It was late afternoon when Devin arrived at Laurel Oak. The air was thick with sun, the plantation wide awake, yet still and quiet as well despite the tension of a thousand planned efforts each falling into place.
It was not her first plantation wedding, though she had never been to this one. She hadn’t known there was one on the peninsula, hidden as it was on the water, behind subdivisions of small midcentury houses: the last sort of place she would expect to find it. Yet that was the way things could be in the older parts of the Lowcountry, the rich side by side with commoners. Not like the newer developments, so thoroughly segregated by wealth. Typical of plantations, it had once spanned the entire neighborhood. Over time it was carved into smaller and smaller tracts, sold piece by piece until only four acres remained.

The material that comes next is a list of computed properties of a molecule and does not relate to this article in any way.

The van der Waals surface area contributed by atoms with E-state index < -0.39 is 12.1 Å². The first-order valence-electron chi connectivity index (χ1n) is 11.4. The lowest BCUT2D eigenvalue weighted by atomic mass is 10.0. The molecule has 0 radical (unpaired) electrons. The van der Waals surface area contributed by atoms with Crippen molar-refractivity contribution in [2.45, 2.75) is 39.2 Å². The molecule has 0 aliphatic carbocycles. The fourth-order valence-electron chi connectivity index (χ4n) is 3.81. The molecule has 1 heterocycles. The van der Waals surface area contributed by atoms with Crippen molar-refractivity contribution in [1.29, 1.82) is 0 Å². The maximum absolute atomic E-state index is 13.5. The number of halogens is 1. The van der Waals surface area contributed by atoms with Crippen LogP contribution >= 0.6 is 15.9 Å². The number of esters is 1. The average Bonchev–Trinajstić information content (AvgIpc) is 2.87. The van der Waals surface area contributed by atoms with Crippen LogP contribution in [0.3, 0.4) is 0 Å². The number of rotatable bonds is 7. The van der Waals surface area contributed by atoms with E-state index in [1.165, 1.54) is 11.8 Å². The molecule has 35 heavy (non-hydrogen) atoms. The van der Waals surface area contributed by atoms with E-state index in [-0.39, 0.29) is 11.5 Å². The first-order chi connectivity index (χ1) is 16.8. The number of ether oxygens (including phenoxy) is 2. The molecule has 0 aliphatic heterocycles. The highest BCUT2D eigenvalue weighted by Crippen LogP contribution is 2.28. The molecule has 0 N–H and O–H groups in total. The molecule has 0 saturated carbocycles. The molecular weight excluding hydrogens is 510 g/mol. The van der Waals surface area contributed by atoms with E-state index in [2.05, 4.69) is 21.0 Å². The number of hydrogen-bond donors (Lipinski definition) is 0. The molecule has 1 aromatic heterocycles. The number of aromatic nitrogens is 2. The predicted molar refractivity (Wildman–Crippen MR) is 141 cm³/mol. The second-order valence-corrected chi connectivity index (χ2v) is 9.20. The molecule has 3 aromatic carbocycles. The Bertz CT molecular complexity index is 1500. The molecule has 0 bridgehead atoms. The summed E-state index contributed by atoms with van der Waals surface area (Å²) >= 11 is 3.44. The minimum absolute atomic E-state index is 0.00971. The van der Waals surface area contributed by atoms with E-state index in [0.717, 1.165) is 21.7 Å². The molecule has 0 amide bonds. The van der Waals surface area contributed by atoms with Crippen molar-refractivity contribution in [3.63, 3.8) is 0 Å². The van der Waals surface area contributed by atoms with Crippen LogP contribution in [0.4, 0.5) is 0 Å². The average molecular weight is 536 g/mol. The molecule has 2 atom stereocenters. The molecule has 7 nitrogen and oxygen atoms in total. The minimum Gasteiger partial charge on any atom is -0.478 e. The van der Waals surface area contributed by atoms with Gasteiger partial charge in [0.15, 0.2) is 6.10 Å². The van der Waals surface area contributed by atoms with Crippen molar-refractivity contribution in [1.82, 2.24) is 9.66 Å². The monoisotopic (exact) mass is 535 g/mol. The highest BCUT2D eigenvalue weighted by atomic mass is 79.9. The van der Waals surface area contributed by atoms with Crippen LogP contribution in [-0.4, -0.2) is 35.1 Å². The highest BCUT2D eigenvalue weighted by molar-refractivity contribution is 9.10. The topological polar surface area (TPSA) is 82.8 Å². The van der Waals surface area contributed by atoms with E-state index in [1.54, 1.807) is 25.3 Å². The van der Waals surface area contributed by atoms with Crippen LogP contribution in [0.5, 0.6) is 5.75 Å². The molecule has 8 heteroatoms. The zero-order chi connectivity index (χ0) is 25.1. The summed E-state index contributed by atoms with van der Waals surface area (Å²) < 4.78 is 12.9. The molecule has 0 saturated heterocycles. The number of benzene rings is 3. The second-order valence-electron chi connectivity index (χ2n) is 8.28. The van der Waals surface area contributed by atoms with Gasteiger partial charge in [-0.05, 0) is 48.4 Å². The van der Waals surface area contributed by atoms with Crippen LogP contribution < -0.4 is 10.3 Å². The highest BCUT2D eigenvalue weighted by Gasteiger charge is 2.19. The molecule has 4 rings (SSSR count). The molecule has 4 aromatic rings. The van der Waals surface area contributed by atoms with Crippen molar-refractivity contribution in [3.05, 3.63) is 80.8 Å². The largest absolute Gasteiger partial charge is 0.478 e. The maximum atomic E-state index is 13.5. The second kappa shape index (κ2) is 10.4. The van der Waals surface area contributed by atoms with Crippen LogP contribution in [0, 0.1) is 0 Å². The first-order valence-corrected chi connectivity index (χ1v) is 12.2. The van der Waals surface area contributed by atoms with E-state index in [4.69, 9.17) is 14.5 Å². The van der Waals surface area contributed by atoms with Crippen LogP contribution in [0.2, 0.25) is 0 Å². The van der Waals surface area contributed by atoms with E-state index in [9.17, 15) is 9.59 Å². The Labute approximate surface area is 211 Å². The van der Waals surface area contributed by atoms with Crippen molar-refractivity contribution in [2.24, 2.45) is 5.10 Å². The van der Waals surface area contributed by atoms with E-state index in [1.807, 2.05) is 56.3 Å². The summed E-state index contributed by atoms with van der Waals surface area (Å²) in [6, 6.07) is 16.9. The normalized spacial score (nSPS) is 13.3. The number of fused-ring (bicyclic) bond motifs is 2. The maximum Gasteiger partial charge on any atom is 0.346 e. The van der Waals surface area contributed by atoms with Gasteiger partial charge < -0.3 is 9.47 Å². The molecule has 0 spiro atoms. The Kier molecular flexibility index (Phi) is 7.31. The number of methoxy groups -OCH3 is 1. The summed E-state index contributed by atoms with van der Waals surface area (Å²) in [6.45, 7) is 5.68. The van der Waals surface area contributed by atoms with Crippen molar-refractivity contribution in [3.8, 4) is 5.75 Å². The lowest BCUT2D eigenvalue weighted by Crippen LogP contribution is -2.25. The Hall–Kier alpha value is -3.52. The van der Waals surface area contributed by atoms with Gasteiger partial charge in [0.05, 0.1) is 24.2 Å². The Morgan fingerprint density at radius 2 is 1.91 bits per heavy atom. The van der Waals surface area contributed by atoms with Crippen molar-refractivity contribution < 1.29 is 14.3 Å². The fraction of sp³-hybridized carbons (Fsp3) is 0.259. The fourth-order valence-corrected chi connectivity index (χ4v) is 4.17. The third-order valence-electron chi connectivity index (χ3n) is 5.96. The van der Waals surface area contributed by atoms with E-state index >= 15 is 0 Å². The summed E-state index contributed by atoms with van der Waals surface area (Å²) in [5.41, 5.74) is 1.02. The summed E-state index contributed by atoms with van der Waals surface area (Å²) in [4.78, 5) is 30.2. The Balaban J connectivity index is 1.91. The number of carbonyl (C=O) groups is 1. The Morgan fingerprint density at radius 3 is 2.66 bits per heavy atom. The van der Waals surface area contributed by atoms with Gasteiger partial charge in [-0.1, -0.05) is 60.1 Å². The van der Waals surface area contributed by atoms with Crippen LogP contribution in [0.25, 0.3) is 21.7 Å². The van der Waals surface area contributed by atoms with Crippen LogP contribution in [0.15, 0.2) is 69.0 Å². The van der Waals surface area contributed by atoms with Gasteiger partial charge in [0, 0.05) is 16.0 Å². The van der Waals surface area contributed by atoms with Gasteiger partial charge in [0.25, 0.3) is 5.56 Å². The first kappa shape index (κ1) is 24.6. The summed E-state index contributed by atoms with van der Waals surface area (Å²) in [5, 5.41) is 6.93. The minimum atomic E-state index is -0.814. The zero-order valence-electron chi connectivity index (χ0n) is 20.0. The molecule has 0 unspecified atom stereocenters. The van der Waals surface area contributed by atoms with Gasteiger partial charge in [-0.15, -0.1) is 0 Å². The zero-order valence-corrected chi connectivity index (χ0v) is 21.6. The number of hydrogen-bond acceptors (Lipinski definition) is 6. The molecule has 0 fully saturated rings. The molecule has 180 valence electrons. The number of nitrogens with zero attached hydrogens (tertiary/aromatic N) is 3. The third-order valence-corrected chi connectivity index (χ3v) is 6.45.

Devin passed through the gate onto a narrow gravel road. The house held its breath. A specimen of symmetry, it stood near the river at the cusp of an oystershell walkway, roofed in blue-green tile. A piazza ran the upper length, while below a fanlight crowned each window and the set of lantern-flanked French doors. A live oak, one of many on the site, stood off to the left, its canopy an expansive dome.
Devin found the bridal party upstairs, watching and waiting as a blonde, black-clad woman did the bride’s makeup. Drab teal walls fell away before their bright blue dresses, the color of a spring morning above the harbor. She greeted them, then wandered around the room, shooting everyone and everything there. Every detail that stood out.
“You must be Devin,” the bride, Sasha Boyd, welcomed her.
“I must be,” she quipped. No one chuckled.